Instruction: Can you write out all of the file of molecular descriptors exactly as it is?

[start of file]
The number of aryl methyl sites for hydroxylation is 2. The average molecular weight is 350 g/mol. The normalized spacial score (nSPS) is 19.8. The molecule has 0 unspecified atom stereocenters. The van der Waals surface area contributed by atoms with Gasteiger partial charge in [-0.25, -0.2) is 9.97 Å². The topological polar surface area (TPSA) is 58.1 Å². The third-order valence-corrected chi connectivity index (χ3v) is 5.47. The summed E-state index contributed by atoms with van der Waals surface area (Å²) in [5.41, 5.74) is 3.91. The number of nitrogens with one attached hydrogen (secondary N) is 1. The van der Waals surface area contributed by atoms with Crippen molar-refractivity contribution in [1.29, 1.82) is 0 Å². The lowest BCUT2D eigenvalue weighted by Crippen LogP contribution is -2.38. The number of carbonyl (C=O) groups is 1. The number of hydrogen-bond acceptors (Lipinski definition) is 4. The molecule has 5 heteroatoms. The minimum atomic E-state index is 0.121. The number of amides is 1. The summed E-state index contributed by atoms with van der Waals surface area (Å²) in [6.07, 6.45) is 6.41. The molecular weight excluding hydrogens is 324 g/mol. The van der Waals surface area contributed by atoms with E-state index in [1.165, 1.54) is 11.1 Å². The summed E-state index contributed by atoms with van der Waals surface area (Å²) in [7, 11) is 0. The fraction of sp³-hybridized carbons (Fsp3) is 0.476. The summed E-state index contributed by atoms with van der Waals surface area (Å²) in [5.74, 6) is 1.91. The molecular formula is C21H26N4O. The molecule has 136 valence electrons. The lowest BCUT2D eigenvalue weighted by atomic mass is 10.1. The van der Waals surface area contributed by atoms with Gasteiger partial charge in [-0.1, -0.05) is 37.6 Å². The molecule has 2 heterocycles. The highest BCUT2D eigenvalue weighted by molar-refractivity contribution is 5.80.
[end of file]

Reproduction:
The number of aryl methyl sites for hydroxylation is 2. The average molecular weight is 350 g/mol. The normalized spacial score (nSPS) is 19.8. The molecule has 0 unspecified atom stereocenters. The van der Waals surface area contributed by atoms with Gasteiger partial charge in [-0.25, -0.2) is 9.97 Å². The topological polar surface area (TPSA) is 58.1 Å². The third-order valence-corrected chi connectivity index (χ3v) is 5.47. The summed E-state index contributed by atoms with van der Waals surface area (Å²) in [5.41, 5.74) is 3.91. The number of nitrogens with one attached hydrogen (secondary N) is 1. The van der Waals surface area contributed by atoms with Crippen molar-refractivity contribution in [1.29, 1.82) is 0 Å². The lowest BCUT2D eigenvalue weighted by Crippen LogP contribution is -2.38. The number of carbonyl (C=O) groups is 1. The number of hydrogen-bond acceptors (Lipinski definition) is 4. The molecule has 5 heteroatoms. The minimum atomic E-state index is 0.121. The number of amides is 1. The summed E-state index contributed by atoms with van der Waals surface area (Å²) in [6.07, 6.45) is 6.41. The molecular weight excluding hydrogens is 324 g/mol. The van der Waals surface area contributed by atoms with E-state index in [1.165, 1.54) is 11.1 Å². The summed E-state index contributed by atoms with van der Waals surface area (Å²) in [7, 11) is 0. The fraction of sp³-hybridized carbons (Fsp3) is 0.476. The summed E-state index contributed by atoms with van der Waals surface area (Å²) in [5.74, 6) is 1.91. The molecular formula is C21H26N4O. The molecule has 136 valence electrons. The lowest BCUT2D eigenvalue weighted by atomic mass is 10.1. The van der Waals surface area contributed by atoms with Gasteiger partial charge in [-0.1, -0.05) is 37.6 Å². The molecule has 2 heterocycles. The highest BCUT2D eigenvalue weighted by molar-refractivity contribution is 5.80.